As this chart spans back to 1885, we can do a little market archaeology, look over the market’s dried bones and broken pot shards with it.
Up to January 1914, the market operated free from interference from the Federal Reserve. Looking at the Dow Jones’ 200 count, the Federal Reserve left the stock market unmolested until it began inflating a bubble in the stock market in the 1920’s.
The great bear market of 1907, of which many books have documented, saw its 200 count increase to only 31. It wasn’t until the Great Depression Crash that the January 1904’s 200 count of 34 was exceeded. The point being, during the bear markets from 1885 to 1921, the Dow Jones’ 200 count never broke above 35. After 1921, bear markets would always take the 200 count above 40. It seems the FOMC’s “monetary policy” has increased market volatility.
It wasn’t until the 1920’s that the Federal Reserve’s “monetary policy” bloomed into full flower.
History tells us it was bootlegged liquor and jazz music that made the 1920’s Roar. No doubt that was true for the nightlife. But it was the Federal Reserve’s “monetary policy” of ample credit at attractive low rates that made the bulls on Wall Street run wild, and the Dow Jones’ 200 count tally so few 2% days from 1921 to 1927.
The results were predictable.
Here’s a William Powell movie from 1930, a who murdered the rat-bastard stockbroker that liquidated my margin account detective story.
The first seven minutes provides an excellent view of the Great Depression Crash by people who lived through it: sell!, sell!!, sell!!!
Above we see how the Roaring 20’s was followed by the depressing 30’s, then came the Post War years, a period of market history remarkable for its low volatility, that plus the Dow Jones never saw a 40% decline from 1945 to 1972.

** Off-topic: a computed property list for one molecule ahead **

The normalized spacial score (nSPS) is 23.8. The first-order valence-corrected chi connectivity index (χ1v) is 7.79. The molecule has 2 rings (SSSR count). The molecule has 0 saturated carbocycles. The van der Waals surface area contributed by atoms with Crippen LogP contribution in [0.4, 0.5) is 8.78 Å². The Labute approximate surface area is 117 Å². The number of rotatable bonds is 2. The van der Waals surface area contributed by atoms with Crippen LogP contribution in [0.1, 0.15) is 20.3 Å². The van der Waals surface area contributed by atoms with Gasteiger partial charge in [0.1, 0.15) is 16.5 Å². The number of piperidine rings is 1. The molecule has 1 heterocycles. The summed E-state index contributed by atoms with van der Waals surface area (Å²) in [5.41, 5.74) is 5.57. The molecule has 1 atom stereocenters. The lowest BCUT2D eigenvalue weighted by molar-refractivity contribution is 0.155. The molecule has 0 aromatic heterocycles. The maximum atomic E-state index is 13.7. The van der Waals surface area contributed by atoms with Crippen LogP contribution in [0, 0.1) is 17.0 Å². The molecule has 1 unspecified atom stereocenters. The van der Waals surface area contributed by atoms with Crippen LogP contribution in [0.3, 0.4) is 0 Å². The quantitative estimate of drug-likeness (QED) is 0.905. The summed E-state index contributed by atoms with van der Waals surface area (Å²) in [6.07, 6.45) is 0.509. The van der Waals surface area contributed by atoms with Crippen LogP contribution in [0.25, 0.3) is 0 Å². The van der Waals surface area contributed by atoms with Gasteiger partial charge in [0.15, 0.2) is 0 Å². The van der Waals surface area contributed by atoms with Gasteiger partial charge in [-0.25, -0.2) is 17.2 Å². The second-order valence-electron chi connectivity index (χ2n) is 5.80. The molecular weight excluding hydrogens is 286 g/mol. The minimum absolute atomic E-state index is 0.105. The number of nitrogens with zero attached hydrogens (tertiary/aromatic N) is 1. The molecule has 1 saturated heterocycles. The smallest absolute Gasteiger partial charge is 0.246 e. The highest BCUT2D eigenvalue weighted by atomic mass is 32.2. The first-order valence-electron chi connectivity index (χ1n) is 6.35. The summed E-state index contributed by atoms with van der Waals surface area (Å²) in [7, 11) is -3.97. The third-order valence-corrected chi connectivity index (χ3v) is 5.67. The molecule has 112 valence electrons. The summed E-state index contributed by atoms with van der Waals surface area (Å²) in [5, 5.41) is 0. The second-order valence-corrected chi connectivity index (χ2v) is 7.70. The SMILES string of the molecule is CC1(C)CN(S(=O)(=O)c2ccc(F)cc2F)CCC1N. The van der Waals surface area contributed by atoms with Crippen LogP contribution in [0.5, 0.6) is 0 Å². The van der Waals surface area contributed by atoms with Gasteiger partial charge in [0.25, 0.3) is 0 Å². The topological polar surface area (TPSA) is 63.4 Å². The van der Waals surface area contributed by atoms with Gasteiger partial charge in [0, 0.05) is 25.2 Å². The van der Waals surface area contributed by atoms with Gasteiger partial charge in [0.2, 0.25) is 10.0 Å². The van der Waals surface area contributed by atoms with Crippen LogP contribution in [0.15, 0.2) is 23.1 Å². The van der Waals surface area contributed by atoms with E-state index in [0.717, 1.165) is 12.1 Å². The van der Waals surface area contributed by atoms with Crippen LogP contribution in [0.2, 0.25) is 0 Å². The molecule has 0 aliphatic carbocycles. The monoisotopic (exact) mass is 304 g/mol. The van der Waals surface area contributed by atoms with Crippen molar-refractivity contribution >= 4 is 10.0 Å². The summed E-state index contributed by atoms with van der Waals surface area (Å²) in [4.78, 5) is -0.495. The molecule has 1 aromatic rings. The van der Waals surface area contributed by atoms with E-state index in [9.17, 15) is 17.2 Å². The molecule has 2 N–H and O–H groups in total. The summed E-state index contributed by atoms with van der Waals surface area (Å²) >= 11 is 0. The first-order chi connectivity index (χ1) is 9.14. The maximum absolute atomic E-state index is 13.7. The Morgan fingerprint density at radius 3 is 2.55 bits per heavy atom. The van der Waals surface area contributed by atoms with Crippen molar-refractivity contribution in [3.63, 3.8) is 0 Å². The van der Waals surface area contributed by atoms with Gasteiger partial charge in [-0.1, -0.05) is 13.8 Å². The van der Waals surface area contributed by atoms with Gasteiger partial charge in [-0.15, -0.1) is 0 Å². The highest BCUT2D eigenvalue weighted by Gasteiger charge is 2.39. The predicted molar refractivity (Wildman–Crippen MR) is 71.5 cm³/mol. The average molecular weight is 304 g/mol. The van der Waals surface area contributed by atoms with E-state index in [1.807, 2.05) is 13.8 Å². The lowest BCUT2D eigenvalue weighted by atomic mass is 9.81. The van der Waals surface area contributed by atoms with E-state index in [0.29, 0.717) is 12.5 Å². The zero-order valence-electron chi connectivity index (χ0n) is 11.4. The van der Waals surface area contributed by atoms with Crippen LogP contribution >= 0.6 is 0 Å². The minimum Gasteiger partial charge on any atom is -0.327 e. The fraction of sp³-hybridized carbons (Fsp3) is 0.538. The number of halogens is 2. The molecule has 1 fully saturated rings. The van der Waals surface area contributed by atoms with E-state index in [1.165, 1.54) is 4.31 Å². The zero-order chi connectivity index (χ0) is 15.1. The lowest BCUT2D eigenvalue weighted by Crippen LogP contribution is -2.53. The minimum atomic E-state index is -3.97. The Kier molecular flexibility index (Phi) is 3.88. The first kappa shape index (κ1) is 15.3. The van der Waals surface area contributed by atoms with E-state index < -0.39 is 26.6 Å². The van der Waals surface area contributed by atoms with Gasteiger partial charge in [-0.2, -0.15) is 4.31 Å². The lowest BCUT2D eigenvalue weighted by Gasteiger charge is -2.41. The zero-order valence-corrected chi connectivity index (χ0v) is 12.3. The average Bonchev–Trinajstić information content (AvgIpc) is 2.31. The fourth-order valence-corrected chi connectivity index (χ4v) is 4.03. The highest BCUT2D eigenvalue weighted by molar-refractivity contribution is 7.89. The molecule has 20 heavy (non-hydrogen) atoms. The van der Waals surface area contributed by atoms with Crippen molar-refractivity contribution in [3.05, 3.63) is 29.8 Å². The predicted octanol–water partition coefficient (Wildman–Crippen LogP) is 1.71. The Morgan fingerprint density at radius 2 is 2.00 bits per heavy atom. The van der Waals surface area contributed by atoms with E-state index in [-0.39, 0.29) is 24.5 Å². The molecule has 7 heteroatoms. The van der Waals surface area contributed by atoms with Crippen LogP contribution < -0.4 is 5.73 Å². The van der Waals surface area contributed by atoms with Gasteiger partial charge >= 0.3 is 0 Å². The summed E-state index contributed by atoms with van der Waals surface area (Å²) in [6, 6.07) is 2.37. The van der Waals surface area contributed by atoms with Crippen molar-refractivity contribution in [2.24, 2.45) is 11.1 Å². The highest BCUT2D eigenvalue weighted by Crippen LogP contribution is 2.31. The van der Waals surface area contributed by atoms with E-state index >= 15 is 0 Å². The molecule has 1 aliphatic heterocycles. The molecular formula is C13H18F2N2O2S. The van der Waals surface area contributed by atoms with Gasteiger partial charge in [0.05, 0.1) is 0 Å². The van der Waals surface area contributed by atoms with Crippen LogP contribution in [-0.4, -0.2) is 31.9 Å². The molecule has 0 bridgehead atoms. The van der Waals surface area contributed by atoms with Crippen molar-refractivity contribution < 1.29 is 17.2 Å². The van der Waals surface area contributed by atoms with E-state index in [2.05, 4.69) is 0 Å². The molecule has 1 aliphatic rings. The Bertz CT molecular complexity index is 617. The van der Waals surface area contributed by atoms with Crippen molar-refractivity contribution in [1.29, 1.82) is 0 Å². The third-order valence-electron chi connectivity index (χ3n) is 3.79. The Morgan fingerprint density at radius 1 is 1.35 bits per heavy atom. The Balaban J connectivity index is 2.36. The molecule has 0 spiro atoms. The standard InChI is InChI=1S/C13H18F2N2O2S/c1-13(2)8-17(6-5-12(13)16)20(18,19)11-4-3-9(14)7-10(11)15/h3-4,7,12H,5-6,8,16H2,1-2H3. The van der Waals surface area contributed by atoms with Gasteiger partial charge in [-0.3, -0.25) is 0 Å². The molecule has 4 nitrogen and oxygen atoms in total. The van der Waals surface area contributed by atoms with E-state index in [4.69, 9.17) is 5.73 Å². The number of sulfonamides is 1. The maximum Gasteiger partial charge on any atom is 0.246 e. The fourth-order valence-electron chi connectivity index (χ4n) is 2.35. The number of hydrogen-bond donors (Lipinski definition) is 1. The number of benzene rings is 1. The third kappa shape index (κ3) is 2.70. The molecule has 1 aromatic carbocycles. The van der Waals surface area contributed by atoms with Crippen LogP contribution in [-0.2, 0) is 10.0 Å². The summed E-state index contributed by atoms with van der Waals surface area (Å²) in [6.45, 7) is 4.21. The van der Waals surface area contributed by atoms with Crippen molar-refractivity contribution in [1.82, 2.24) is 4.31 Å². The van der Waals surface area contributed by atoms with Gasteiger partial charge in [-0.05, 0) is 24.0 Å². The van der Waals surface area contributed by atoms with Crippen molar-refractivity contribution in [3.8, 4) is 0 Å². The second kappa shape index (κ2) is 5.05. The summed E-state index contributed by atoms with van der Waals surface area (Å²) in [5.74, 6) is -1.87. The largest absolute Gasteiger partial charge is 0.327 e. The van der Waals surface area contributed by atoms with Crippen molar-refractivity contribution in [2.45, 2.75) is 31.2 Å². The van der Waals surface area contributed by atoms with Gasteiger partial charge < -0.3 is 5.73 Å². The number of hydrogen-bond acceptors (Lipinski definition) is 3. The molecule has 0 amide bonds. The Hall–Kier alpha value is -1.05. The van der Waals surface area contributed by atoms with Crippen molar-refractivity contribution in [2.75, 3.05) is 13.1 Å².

I placed a vertical-red line marking August 1971, when the US Government illegally decoupled the US dollar from the Bretton Wood Monetary Accords’ $35 gold peg. Three years later the Dow Jones saw its first 40% bear market since April 1942, as the Dow Jones’ 200 count surged to 43 days of extreme volatility in a 200 day sample.
In the past 132 years of market history seen above, the 1930s saw the most extreme in daily volatility, but that was a single decade. It’s been 46 years since the dollar was decoupled from its $35 gold peg, and the chart above makes clear how the last five decades have also been the stock market’s most turbulent since 1885.
I expect more volatility to come, and don’t rule out the possibility that the coming bear market could ultimately take out the 103 days of extreme volatility in a running 200 day sample seen in 1932, before the dust settles.
As I’ve mentioned before, I’m not going to make any predictions about the stock market other than its going up, until once again it begins seeing extreme days in the market. I’ve made this decision based on the following two charts plotting the Dow Jones BEV plot (Blue Plot / Left Scale) with its 200 count (Red Plot / Right Scale).
Note from 1893 to 1938 (above), the Dow Jones frequently saw declines of 40%, while its 200 count never broke above 35. Below, since 1960 the Dow Jones has only twice seen 40% declines, but volatility has increased to where its 200 count easily increases to over 40.
The Dow’s 200 count is currently at zero, a level that since 1972 is not a long lasting condition.
With Christmas less than two weeks away, this is a good time to consider all the blessings God has sent our way. We have our family and friends, and hopefully our health. But our biggest blessing was that on Christmas day two thousand years ago, God sent his son to us, to be born in the little town of Bethlehem.
Thank you Jesus and Happy Birthday!